Norway court says mass killer Breivik’s prison isolation not ‘inhumane’

Serving a prison sentence for killing 77 people in 2011, Breivik has access to a kitchen, fitness room and TV with Xbox.

Anders Behring Breivik
Anders Behring Breivik argued unsuccessfully that his prison conditions amounted to "inhumane" punishment under the European Convention on Human Rights [File: Cornelius Poppe/NTB/via Reuters]

Norwegian mass killer Anders Behring Breivik will remain in isolation in prison after he lost his legal attempt to end the conditions imposed on him by the state.

The neo-Nazi, who killed 77 people in a bombing and shooting rampage in 2011, sued the Norwegian state in January, arguing his prison conditions violated his human rights.

“The Oslo District Court has, after an overall assessment, concluded that Breivik’s sentencing conditions are not a violation of human rights,” the court said in a statement accompanying its verdict on Thursday.

Breivik, who changed his name to Fjotolf Hansen, is serving a 21-year sentence, the maximum penalty at the time of his offences, which may be extended for as long as he is deemed a threat to society.

He has been held in isolation since 2012 for his crimes, which include killing eight people with a car bomb in Oslo and gunning down 69 others, most of them teenagers, on Utoya island, on July 22, 2011 – the deadliest violence in Norway since World War II.

Breivik argued his isolation amounted to “inhumane” punishment under the European Convention on Human Rights. But the court rejected his claim against the Norwegian Ministry of Justice and Public Security.

“Breivik has good physical prison conditions and relatively great freedom in everyday life,” Judge Birgitte Kolrud said in the ruling.

“There has been a clear improvement in the sentencing conditions” and there was “no evidence of permanent damage from the punishment”, she added.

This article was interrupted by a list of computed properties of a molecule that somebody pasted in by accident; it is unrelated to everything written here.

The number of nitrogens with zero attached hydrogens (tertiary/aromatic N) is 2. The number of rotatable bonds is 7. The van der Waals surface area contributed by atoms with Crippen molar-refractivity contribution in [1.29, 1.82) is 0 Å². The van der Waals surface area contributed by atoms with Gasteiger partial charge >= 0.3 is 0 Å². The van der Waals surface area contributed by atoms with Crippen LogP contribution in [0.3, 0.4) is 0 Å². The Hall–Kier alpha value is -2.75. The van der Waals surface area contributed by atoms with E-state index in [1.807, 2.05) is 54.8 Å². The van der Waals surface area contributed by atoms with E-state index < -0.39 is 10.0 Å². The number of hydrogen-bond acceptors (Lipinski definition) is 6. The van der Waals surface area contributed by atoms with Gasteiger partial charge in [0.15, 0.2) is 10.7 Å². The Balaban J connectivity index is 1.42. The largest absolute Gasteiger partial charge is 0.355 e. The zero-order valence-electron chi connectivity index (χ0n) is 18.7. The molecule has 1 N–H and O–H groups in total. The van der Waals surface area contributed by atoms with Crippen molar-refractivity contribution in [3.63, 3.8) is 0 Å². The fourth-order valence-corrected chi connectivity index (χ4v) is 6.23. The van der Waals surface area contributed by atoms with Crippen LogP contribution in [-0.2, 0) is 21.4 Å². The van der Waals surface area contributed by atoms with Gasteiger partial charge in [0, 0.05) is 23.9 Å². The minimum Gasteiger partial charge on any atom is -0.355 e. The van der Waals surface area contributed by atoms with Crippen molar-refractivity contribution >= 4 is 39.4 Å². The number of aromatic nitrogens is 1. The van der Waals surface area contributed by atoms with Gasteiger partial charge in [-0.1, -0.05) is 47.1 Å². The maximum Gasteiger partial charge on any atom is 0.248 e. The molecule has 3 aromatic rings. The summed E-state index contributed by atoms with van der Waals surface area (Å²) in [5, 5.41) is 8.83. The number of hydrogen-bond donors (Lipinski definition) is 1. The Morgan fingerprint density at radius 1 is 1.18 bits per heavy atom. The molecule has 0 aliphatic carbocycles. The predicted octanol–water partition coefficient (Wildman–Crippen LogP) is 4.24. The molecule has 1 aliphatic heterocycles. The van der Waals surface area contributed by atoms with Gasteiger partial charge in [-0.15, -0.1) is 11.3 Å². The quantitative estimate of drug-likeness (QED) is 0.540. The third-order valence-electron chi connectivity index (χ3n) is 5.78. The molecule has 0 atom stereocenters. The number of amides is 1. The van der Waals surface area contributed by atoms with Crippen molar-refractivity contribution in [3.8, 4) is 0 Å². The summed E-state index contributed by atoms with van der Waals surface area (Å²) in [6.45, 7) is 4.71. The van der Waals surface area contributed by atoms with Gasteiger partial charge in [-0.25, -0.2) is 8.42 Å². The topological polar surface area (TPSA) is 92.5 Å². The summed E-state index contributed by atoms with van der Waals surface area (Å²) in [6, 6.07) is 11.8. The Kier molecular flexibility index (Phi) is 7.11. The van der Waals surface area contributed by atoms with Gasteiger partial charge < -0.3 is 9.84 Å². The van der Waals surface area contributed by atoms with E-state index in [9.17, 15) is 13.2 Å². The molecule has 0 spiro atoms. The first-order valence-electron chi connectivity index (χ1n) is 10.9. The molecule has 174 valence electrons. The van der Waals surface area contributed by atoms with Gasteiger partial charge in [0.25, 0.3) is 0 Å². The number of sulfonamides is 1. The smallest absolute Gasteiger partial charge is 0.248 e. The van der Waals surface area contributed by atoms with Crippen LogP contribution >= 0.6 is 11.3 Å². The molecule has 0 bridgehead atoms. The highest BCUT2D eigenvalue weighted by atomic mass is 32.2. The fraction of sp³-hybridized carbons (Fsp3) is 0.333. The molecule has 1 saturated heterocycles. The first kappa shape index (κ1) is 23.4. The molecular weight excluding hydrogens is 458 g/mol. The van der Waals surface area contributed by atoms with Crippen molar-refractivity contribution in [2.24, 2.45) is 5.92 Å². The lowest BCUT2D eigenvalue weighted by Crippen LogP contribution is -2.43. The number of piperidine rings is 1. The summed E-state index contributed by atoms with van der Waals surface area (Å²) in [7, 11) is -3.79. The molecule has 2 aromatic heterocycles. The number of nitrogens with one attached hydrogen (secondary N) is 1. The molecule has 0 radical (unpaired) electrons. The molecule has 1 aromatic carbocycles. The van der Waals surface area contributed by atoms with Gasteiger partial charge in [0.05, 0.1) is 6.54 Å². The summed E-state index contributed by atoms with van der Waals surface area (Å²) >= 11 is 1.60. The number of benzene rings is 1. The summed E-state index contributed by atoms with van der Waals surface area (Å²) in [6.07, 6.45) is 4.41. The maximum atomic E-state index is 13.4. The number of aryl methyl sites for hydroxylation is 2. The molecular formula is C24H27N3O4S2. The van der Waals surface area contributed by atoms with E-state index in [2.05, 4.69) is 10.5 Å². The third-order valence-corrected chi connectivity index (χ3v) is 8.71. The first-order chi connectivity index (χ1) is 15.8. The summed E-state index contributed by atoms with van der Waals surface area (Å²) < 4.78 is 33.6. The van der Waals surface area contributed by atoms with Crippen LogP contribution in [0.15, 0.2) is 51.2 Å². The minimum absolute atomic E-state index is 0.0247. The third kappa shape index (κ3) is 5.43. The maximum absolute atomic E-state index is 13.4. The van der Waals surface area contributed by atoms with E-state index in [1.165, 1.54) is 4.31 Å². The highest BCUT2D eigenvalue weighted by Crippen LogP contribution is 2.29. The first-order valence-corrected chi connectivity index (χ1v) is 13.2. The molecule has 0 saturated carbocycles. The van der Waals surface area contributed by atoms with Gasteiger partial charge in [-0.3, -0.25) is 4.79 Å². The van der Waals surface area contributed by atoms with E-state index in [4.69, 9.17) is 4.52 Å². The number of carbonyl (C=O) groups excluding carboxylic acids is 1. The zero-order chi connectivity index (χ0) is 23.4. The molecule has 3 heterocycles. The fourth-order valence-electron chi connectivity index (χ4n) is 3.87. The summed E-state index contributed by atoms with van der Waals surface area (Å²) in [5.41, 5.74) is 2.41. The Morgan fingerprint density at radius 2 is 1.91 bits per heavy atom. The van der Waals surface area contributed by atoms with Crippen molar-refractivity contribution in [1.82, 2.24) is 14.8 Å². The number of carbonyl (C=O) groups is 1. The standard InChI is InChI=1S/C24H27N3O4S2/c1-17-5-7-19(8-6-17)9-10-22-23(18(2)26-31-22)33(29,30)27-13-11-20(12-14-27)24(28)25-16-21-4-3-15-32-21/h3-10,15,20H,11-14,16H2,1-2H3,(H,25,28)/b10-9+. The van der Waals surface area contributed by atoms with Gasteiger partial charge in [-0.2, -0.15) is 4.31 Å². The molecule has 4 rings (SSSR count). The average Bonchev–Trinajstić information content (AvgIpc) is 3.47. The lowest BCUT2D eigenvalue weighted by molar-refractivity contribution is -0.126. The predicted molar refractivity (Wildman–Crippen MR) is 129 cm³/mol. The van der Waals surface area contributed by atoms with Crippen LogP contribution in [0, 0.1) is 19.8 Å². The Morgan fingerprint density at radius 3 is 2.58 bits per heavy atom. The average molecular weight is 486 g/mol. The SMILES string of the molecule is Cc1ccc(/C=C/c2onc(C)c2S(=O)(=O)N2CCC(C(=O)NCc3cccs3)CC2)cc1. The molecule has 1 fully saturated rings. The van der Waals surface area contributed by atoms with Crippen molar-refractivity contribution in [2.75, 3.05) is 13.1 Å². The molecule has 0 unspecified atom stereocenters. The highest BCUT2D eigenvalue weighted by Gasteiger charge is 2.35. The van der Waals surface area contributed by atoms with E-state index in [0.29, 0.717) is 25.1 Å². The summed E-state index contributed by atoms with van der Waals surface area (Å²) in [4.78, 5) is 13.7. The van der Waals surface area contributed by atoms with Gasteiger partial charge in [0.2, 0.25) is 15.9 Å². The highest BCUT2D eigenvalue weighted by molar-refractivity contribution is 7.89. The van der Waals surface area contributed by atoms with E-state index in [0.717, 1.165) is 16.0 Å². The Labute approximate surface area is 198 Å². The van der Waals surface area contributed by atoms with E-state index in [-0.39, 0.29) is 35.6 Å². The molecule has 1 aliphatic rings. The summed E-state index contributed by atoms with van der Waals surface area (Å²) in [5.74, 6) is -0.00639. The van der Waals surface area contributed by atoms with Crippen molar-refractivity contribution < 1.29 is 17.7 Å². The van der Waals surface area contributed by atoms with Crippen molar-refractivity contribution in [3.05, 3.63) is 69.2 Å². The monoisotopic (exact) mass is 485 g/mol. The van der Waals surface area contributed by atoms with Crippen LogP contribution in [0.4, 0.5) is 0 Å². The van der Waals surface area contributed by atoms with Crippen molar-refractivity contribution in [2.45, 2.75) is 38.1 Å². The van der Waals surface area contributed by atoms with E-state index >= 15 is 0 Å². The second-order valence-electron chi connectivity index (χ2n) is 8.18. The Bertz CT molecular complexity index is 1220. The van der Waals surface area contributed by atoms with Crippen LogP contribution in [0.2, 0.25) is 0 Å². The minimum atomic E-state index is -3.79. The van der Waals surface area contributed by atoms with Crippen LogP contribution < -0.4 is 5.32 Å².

Breivik, 45, was transferred two years ago to Ringerike Prison, where he is held in a two-storey complex with a kitchen, dining room and TV room with an Xbox, several armchairs, and black and white pictures of the Eiffel Tower on the wall.

He also has a fitness room with weights, a treadmill and a rowing machine, and three parakeets fly around the complex.

A TV room in a prison in Norway
A view of a TV room in the Ringerike Prison, where Anders Behring Breivik is serving his sentence [File: NTB/Ole Berg-Rusten /via Reuters]

‘Well treated’

“Breivik is particularly well treated,” prison director Eirik Bergstedt testified at the court hearing last month.

The case took place over five days at Breivik’s high-security prison, set on the shore of Tyrifjorden lake, where Utoya also lies.

“In summary, the court has come to the conclusion that the sentencing conditions cannot be said to be, or to have been, disproportionately burdensome,” Thursday’s verdict said.

Breivik has shown no remorse for his attacks and is still considered dangerous by the Norwegian authorities.

During his testimony at the hearing, he shed tears, saying he was suffering from depression and suicidal feelings.

However, Janne Gudim Hermansen, the prison-appointed psychiatrist who has met with Breivik since he was transferred to Ringerike, testified at the hearing that she was in doubt about the tears, saying, “I think perhaps this was used to achieve something.”

Breivik lodged a similar legal claim in 2016 and 2017.

In 2016, the Oslo District Court stunned the world when it ruled his isolation was a breach of his rights.

However, on appeal, Norway’s higher courts found in the state’s favour, and the European Court of Human Rights in 2018 dismissed his case as “inadmissible”.

Thursday’s ruling was immediately appealed by Breivik, the Norwegian newspaper Aftenposten reported.

Source: Al Jazeera and news agencies